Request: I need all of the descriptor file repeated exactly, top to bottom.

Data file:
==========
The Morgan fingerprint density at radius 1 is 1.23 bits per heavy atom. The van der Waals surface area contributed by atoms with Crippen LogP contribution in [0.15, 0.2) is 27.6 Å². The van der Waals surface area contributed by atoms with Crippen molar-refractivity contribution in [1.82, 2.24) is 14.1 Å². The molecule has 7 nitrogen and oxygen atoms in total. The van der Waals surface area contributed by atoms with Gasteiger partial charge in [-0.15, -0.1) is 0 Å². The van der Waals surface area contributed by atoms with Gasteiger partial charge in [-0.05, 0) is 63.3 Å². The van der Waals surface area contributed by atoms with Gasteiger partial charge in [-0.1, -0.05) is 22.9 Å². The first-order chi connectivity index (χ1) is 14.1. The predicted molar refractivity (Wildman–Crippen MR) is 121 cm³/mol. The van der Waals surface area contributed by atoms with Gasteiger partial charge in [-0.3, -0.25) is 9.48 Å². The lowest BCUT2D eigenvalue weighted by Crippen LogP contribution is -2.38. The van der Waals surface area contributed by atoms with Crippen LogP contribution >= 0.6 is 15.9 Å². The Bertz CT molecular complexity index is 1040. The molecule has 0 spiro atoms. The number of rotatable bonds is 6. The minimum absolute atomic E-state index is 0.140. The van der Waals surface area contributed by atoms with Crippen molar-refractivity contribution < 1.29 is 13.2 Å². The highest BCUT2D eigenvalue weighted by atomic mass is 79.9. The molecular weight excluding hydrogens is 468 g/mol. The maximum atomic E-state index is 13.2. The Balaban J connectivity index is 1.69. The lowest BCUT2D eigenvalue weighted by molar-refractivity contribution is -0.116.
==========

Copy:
The Morgan fingerprint density at radius 1 is 1.23 bits per heavy atom. The van der Waals surface area contributed by atoms with Crippen LogP contribution in [0.15, 0.2) is 27.6 Å². The van der Waals surface area contributed by atoms with Crippen molar-refractivity contribution in [1.82, 2.24) is 14.1 Å². The molecule has 7 nitrogen and oxygen atoms in total. The van der Waals surface area contributed by atoms with Gasteiger partial charge in [-0.15, -0.1) is 0 Å². The van der Waals surface area contributed by atoms with Gasteiger partial charge in [-0.05, 0) is 63.3 Å². The van der Waals surface area contributed by atoms with Gasteiger partial charge in [-0.1, -0.05) is 22.9 Å². The first-order chi connectivity index (χ1) is 14.1. The predicted molar refractivity (Wildman–Crippen MR) is 121 cm³/mol. The van der Waals surface area contributed by atoms with Gasteiger partial charge in [-0.3, -0.25) is 9.48 Å². The lowest BCUT2D eigenvalue weighted by Crippen LogP contribution is -2.38. The van der Waals surface area contributed by atoms with Crippen LogP contribution >= 0.6 is 15.9 Å². The Bertz CT molecular complexity index is 1040. The molecule has 0 spiro atoms. The number of rotatable bonds is 6. The minimum absolute atomic E-state index is 0.140. The van der Waals surface area contributed by atoms with Crippen molar-refractivity contribution < 1.29 is 13.2 Å². The highest BCUT2D eigenvalue weighted by atomic mass is 79.9. The molecular weight excluding hydrogens is 468 g/mol. The maximum atomic E-state index is 13.2. The Balaban J connectivity index is 1.69. The lowest BCUT2D eigenvalue weighted by molar-refractivity contribution is -0.116.